Clauzel points out this game as one of the few lows of his footballing life, however, “They deserved to win. I scored one but they scored two. I accepted it. I did my best.”


One can understand the dismay of the Mucurapo supporters, the previous year, Clauzel and company had run roughshod over all opposition in the Championship Division winning every game. Entering the nationwide Barclay’s Knock Out tournament, they met League Champs, Trinity College in the final and humbled them 5-2. “I scored the last goal. We played all over them. They didn’t know what hit them.”


Vice-Captain, Kenneth Ola Vincent, remembers the encounter on St. Mary’s Grounds. “We were leading 3-0 at half time and it seemed like the game was over. The crowd hoisted Clauzel and Eric White on their shoulders. The Principal was in her glory. We couldn’t get to the Locker Room.”


Vincent has a distinct memory of Clauzel leaving four Trinity Defenders in his wake and scoring on an open net.


Don Farrel played defence for Queen’s Royal College in 1977/78. He saw the Trinity thrashing and recalls a moment of Clauzel magic. “It was the first time I ever saw a player get dribble so bad. The beat cause him to fall with his mouth open and eat some grass.”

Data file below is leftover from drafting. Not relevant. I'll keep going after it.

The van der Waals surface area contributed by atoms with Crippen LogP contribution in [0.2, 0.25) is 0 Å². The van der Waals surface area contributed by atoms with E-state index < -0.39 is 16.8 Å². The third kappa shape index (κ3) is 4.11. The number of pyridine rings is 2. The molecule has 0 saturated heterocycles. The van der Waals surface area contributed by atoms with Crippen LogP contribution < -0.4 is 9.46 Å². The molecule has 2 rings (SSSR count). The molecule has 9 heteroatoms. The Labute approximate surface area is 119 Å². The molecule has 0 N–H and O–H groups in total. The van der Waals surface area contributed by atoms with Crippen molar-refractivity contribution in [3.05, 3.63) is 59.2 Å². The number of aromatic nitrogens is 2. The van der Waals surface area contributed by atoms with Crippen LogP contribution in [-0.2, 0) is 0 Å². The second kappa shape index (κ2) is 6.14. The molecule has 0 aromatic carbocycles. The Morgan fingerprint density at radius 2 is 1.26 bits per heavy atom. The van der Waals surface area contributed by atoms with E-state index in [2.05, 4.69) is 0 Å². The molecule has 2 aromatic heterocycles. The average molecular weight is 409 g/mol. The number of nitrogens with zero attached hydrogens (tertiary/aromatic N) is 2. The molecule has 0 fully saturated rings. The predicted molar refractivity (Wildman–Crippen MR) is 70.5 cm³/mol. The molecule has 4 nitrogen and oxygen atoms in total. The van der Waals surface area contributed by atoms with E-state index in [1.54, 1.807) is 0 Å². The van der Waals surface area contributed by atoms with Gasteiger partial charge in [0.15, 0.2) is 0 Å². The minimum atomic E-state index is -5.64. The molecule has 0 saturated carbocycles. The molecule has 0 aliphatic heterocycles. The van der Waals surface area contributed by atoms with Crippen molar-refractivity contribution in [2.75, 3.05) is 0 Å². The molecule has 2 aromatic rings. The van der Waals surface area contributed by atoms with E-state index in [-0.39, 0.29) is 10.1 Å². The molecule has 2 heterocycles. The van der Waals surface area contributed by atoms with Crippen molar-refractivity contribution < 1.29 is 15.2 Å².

Rodriguez’s older brother Christian played for St. Mary’s College vs Mucurapo in ’77. When drawn with MSC in the Barclay’s KO tournament, they had not even heard about Mucurapo and no one took them seriously as a “Second Division team.” Saints were second in the league and after 10 minutes on the QRC Ground, found themselves 3-0 down. “I could not believe they were that good!” he exclaims. The game was called off due to rain. Christian explains that regarding the rematch, “Never had we trained harder for a game but we still lost 1-2.”


He cites MSC’s 5-2 victory over Trinity as “an unheard-of accomplishment as Second Division schools just never measured up to the First Division back then.” He adds that as League Champs, Trinity was a bit cocky. “So, it was nice to see them get knocked off their perch.”


The other man up front was pretty impressive as well, Eric White (Cocorite Utd). He describes the Mucurapo team and playing with Clauzel as “… an awesome experience.


“Clauzel and I developed a comradery. We just had to look at each other and we knew exactly where to collect the ball.